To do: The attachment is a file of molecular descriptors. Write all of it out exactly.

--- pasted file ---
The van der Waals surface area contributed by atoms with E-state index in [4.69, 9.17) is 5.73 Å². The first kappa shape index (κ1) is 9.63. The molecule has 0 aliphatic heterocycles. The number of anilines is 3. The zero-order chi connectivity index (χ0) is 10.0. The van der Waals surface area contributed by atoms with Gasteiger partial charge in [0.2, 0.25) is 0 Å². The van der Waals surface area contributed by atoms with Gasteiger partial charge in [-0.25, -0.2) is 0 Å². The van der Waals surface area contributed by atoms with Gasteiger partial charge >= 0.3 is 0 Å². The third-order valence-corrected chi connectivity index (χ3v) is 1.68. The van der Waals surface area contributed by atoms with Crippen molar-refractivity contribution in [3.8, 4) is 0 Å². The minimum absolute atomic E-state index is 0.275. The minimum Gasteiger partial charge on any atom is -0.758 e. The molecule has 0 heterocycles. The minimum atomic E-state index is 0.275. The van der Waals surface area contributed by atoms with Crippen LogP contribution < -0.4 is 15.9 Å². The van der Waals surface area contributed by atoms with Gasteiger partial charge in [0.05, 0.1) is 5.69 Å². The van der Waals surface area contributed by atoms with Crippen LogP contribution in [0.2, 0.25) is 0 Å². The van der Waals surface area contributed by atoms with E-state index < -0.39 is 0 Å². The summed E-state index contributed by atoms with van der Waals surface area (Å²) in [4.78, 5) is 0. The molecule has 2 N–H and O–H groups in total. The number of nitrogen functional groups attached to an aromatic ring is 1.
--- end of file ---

The van der Waals surface area contributed by atoms with E-state index in [4.69, 9.17) is 5.73 Å². The first kappa shape index (κ1) is 9.63. The molecule has 0 aliphatic heterocycles. The number of anilines is 3. The zero-order chi connectivity index (χ0) is 10.0. The van der Waals surface area contributed by atoms with Gasteiger partial charge in [0.2, 0.25) is 0 Å². The van der Waals surface area contributed by atoms with Gasteiger partial charge in [-0.25, -0.2) is 0 Å². The van der Waals surface area contributed by atoms with Gasteiger partial charge >= 0.3 is 0 Å². The third-order valence-corrected chi connectivity index (χ3v) is 1.68. The van der Waals surface area contributed by atoms with Crippen molar-refractivity contribution in [3.8, 4) is 0 Å². The minimum absolute atomic E-state index is 0.275. The minimum Gasteiger partial charge on any atom is -0.758 e. The molecule has 0 heterocycles. The minimum atomic E-state index is 0.275. The van der Waals surface area contributed by atoms with Crippen LogP contribution < -0.4 is 15.9 Å². The van der Waals surface area contributed by atoms with Gasteiger partial charge in [0.05, 0.1) is 5.69 Å². The van der Waals surface area contributed by atoms with Crippen LogP contribution in [0.2, 0.25) is 0 Å². The van der Waals surface area contributed by atoms with E-state index < -0.39 is 0 Å². The summed E-state index contributed by atoms with van der Waals surface area (Å²) in [4.78, 5) is 0. The molecule has 2 N–H and O–H groups in total. The number of nitrogen functional groups attached to an aromatic ring is 1.